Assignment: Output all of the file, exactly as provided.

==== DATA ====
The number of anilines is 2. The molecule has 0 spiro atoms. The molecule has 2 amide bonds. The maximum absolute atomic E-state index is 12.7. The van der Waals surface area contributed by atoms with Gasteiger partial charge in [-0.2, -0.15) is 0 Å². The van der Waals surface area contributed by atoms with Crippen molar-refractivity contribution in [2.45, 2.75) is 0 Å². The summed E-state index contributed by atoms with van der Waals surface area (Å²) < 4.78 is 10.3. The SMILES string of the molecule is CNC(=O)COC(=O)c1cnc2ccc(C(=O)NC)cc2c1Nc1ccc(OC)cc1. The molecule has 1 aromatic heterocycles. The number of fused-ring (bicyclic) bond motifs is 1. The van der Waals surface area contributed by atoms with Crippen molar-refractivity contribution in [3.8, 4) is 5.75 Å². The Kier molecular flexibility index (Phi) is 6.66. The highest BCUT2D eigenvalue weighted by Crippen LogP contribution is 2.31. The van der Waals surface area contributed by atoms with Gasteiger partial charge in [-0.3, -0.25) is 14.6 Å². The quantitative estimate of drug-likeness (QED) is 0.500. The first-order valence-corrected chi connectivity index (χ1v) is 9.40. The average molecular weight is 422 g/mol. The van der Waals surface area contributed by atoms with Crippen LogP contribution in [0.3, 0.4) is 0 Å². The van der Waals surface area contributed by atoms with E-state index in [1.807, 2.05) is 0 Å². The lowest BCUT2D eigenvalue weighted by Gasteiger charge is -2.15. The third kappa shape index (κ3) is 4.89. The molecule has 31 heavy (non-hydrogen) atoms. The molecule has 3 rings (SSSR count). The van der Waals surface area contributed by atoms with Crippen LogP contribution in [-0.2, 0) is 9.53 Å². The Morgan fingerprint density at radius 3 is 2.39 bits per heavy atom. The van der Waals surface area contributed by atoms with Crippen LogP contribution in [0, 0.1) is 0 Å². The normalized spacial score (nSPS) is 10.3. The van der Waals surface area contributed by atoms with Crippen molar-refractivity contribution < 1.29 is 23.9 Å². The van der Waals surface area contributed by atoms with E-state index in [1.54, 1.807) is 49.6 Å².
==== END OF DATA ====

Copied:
The number of anilines is 2. The molecule has 0 spiro atoms. The molecule has 2 amide bonds. The maximum absolute atomic E-state index is 12.7. The van der Waals surface area contributed by atoms with Gasteiger partial charge in [-0.2, -0.15) is 0 Å². The van der Waals surface area contributed by atoms with Crippen molar-refractivity contribution in [2.45, 2.75) is 0 Å². The summed E-state index contributed by atoms with van der Waals surface area (Å²) < 4.78 is 10.3. The SMILES string of the molecule is CNC(=O)COC(=O)c1cnc2ccc(C(=O)NC)cc2c1Nc1ccc(OC)cc1. The molecule has 1 aromatic heterocycles. The number of fused-ring (bicyclic) bond motifs is 1. The van der Waals surface area contributed by atoms with Crippen molar-refractivity contribution in [3.8, 4) is 5.75 Å². The Kier molecular flexibility index (Phi) is 6.66. The highest BCUT2D eigenvalue weighted by Crippen LogP contribution is 2.31. The van der Waals surface area contributed by atoms with Gasteiger partial charge in [-0.3, -0.25) is 14.6 Å². The quantitative estimate of drug-likeness (QED) is 0.500. The first-order valence-corrected chi connectivity index (χ1v) is 9.40. The average molecular weight is 422 g/mol. The van der Waals surface area contributed by atoms with Crippen LogP contribution in [0.3, 0.4) is 0 Å². The van der Waals surface area contributed by atoms with E-state index in [1.807, 2.05) is 0 Å². The lowest BCUT2D eigenvalue weighted by Gasteiger charge is -2.15. The third kappa shape index (κ3) is 4.89. The molecule has 31 heavy (non-hydrogen) atoms. The molecule has 3 rings (SSSR count). The van der Waals surface area contributed by atoms with Crippen LogP contribution in [-0.2, 0) is 9.53 Å². The Morgan fingerprint density at radius 3 is 2.39 bits per heavy atom. The van der Waals surface area contributed by atoms with Crippen LogP contribution in [0, 0.1) is 0 Å². The normalized spacial score (nSPS) is 10.3. The van der Waals surface area contributed by atoms with Crippen molar-refractivity contribution < 1.29 is 23.9 Å². The van der Waals surface area contributed by atoms with E-state index in [1.54, 1.807) is 49.6 Å².